I sat in Alice’s office, weeping. Hard. And feeling embarrassed about weeping, even as I cried harder. I felt pathetic.
Alice, my teacher at the time and my colleague now, sat there quietly, in that graceful way she has. Her compassion was palpable, her attention fully on me. But there was something she was specifically not doing and I recall being a bit puzzled by it even while I was steeped in my own misery.
“I thought I was a bright person,” I said. “But I can’t mediate my way out of a cardboard box at the moment.” Sob, hiccup, sob.
The moment in Alice’s office had followed one of my more traumatic moments as a student. This was in the mid 1990s and I was in my last term of Woodbury’s year-long program in mediation and conflict management. I’d been mediating informally as part of my job as a college VP, was now in the culminating term at Woodbury, and I clearly should have been able to mediate in class.
Anyone who’s ever taken Mediation Lab with Alice knows this experience or something akin to it: I was mediating in a roleplay. I can’t recall at all what the scenario was, probably because I was so focused on what I wasn’t doing. Bad sign, to be focused on self instead of on the parties. Every time I opened my mouth to speak, nothing came out. Alice was coaching in that roleplay, sitting off to my right, and I could see out of the corner of my eye that she was moving more and more forward in her seat, staring at me. That was a bad sign, too. The more I couldn’t come up with the right thing to say or ask or do, the more upset I became, leaving me more wordless than a moment before.
Finally, Alice stood up and came over to me. “What’s going on for you right now?” I replied by bursting into tears.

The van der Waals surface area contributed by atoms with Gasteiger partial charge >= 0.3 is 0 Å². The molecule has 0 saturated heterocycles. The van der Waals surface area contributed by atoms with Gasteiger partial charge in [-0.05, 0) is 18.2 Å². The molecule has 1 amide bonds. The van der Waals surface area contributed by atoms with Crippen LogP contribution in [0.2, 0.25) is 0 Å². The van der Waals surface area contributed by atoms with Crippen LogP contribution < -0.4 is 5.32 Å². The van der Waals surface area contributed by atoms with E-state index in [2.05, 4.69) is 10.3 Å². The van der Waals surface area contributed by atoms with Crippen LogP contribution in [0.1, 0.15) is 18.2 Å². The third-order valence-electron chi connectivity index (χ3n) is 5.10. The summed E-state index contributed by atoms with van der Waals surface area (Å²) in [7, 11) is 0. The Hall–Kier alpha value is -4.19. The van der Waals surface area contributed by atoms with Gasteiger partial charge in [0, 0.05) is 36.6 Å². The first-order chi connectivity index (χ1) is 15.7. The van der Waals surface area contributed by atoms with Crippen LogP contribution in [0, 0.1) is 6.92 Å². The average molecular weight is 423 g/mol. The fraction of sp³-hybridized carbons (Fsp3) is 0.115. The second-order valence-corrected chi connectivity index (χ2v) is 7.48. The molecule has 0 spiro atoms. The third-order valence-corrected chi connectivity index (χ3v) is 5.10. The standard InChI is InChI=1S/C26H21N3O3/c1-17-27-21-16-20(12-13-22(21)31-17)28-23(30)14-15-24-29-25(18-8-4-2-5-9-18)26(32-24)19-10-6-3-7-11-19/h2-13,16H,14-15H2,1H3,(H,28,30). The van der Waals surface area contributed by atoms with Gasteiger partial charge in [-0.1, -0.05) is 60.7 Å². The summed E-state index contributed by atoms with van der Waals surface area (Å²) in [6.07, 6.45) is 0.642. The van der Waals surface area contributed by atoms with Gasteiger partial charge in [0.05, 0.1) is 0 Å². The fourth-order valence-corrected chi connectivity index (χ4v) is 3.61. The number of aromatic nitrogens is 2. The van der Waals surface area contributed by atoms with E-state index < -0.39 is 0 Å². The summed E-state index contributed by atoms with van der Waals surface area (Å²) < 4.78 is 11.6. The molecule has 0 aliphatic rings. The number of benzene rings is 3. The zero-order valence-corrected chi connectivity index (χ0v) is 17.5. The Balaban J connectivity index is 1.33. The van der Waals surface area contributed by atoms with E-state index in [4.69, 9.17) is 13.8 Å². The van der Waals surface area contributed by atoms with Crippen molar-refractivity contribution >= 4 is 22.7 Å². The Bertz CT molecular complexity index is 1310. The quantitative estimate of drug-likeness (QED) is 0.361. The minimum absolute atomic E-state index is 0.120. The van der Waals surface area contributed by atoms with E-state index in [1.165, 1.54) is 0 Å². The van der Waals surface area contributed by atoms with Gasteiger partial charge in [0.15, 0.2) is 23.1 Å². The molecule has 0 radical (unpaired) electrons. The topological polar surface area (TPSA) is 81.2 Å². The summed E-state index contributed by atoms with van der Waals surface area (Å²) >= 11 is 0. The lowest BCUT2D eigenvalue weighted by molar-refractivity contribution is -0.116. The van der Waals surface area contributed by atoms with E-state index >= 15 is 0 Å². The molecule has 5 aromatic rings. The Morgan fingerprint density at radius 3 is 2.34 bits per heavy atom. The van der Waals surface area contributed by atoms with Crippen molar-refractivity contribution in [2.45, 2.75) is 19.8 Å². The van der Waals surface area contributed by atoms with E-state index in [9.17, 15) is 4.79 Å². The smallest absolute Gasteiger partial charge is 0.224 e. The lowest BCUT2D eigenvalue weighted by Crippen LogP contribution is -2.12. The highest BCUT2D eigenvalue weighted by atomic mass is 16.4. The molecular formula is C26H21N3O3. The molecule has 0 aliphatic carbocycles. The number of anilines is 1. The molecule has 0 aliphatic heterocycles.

Sitting in her office a few minutes later, Alice was quite noticeably not fixing my problem or my misery. She wasn’t doing what most would have done in that moment: “Oh, it’ll be ok. You’re fine. You’re just in a momentary rough spot. Just a bad day.” That sort of thing. Zippo from Alice.
I wanted to hear that, though. I wanted reassurance rather desperately, particularly from someone I wanted to impress.
But Alice did something else. She sat, figuratively holding my hand, and asked gentle questions. What was going on for you in there? Why do you think that was happening? Why do you conclude you can’t mediate worth a damn? Gee, it sounds like you came smack up against your own drive to be perfect…what do you take from that? What are you going to do with the learning from this awful experience?
Slowly, the weeping subsided as I worked through the questions Alice posed. Somewhere in the distance, a small ray of sun began to shine.
That, my friends, is excellent teaching, excellent mediation teaching. Because those few moments in Alice’s office taught me something about mediating that I hadn’t understood other than intellectually: That the way to help others who are struggling with a strong emotion or profound funk isn’t to “make it all better.” It isn’t to blindly tell them that all will be well. Who are we to know whether or not all will be well? False, though well-meant, reassurance offers little real help, beyond the moment or so where it feels nice to the receiver.
The real help, as Alice knew and so exquisitely taught me, is using the mediator’s skill to allow the person to find their own reassurance…or face their own truth and decide what to do about it.